On one of my many forays into the deep south of Quebec – Montreal to be exact – I chanced upon a friend who really could understand the gastronomically inclination of eating out. My general rules for munching in strange countries would be to order something that I couldn’t either cook myself or the ingredients just aren’t readily available for me to use.
Without a doubt, eating out is an adventure, whether your chewing down on a soggy coffee-dipped donut or delicately picking the caviar off an expensive sushi roll with chopsticks, not having to do dishes afterwards does have its appeal to many people on this side of the continent.
On this particular sweltering hot evening, I chanced upon a friend on facebook, who had the same idea I did – eat, eat, eat. But what? After much poking back and forth, Buddy had managed to get away with all due seriousness during the course of his important meeting to come to an agreement that we would go and taste the intense flavour of our Free Trade partner, Mexico.
Now, it was just a matter of deciding which hot tamale service we would go to. The usual suspects came to mind, but we wanted more than just the standard fare of nachos, beans and other foods that uninteresting people consume… we wanted authenticity. Finally, we decided to go to a place where English and French were not spoken.
The GPS guided us unerringly to our destination, albeit, the long route, where after many kilometres of following the quickest way to get there using the street signs to guide us, we finally reached our destination, with parking to boot. We entered the small out-of-the-way restaurant to be greeted by a mixture of mouth-watering smells and temperatures. We were quickly guided to our non-discrete table near the cash register.
Buddy and I looked like banditos with an appetite and quickly mastered the local lingo enough to utter “gracias” and “senorita”. When ordering drinks, I got the Dos Equios and actually pronounced it the way it sounded in the TV commercials. It was a most interesting beer, with a quarter of a lime and strangely enough, smooth as silk going down my parched throat, interesting indeed.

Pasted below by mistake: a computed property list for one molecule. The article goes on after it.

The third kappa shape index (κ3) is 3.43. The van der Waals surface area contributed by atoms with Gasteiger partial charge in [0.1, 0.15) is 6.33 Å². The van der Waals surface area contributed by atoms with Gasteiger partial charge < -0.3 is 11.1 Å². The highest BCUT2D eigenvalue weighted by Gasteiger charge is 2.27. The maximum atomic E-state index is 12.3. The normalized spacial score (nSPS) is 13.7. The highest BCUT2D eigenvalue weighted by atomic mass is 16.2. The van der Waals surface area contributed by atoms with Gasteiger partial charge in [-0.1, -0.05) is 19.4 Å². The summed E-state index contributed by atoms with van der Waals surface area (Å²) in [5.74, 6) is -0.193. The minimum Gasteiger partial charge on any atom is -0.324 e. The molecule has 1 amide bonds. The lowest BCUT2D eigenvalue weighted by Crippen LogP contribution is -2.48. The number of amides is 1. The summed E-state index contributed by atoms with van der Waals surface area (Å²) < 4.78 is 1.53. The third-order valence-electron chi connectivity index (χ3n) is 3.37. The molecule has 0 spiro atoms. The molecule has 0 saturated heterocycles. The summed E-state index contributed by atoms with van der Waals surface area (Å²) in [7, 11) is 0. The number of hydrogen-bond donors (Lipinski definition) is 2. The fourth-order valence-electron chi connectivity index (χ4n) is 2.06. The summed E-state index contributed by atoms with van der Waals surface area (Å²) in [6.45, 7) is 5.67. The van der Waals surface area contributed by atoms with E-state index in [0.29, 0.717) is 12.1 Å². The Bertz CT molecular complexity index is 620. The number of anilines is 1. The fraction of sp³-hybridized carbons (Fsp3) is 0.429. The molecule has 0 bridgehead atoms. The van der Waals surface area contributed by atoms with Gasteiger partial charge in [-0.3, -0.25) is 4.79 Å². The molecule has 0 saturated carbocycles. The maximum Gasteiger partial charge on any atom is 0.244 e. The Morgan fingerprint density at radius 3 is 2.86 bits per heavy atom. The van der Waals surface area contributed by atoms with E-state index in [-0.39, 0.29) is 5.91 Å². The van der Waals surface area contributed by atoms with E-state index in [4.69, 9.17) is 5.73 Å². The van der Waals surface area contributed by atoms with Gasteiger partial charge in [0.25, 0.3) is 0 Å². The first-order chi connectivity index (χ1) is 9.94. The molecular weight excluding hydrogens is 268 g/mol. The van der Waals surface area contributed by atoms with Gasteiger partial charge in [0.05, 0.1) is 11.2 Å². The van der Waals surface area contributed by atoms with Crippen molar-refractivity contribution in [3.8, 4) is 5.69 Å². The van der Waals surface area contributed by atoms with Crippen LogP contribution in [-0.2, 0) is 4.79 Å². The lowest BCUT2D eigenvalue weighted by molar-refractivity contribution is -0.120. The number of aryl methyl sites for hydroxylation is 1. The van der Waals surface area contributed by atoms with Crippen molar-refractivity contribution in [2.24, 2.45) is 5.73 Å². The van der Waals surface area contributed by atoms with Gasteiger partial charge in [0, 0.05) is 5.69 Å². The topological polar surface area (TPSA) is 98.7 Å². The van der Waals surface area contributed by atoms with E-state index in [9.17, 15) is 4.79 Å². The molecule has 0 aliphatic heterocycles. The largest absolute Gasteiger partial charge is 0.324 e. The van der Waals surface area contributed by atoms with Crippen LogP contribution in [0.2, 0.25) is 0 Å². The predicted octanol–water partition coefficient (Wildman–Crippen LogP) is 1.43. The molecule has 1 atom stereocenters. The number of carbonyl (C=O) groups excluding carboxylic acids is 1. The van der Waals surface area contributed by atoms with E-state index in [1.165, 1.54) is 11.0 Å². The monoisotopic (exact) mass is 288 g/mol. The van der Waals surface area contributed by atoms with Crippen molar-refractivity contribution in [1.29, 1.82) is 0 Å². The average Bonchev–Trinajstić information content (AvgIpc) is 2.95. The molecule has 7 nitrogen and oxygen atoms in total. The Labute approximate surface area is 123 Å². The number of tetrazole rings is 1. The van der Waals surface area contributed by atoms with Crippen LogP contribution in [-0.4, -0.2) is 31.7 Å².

Soon it was time to order and Buddy, having a difficult time trying to make his order understood to the exasperated waitress, who only spoke Spanish, got his heap of hot stuff soon after. I settled for the seafood stew, which had just about every type of little critter of the Gulf of Mexico floating around in a sea of incredibly hot sauce.
The fiery plate sent my internal temperature soaring practically to a meltdown, as I occasionally gasped for air and beer, commented that this was probably going to be a rare plate once things settle down after the huge oil spill. After going through several napkins to swab off the sweat rolling profusely off my body, I came up with a name for my meal – the BP Platter, named in honour of British Petroleum.
Our talk switched to the massive oil spill in the Gulf and we wondered about the geese that would fly down there this fall’s migration. Will we be affected by this environmental disaster? After arguing that eggs are not laid in the water but somehow, geese will eat things higher up in the food chain, we determined that we will feel the effects of this oil in the spring.
I guess we just have to take the wait-and-see approach next summer, when the first goslings emerge from their shell and enter a world full of environmental dangers. Now a new danger is on the horizon, a danger that just might creep up here in full force: the need to feed an energy hungry world, or are we there already?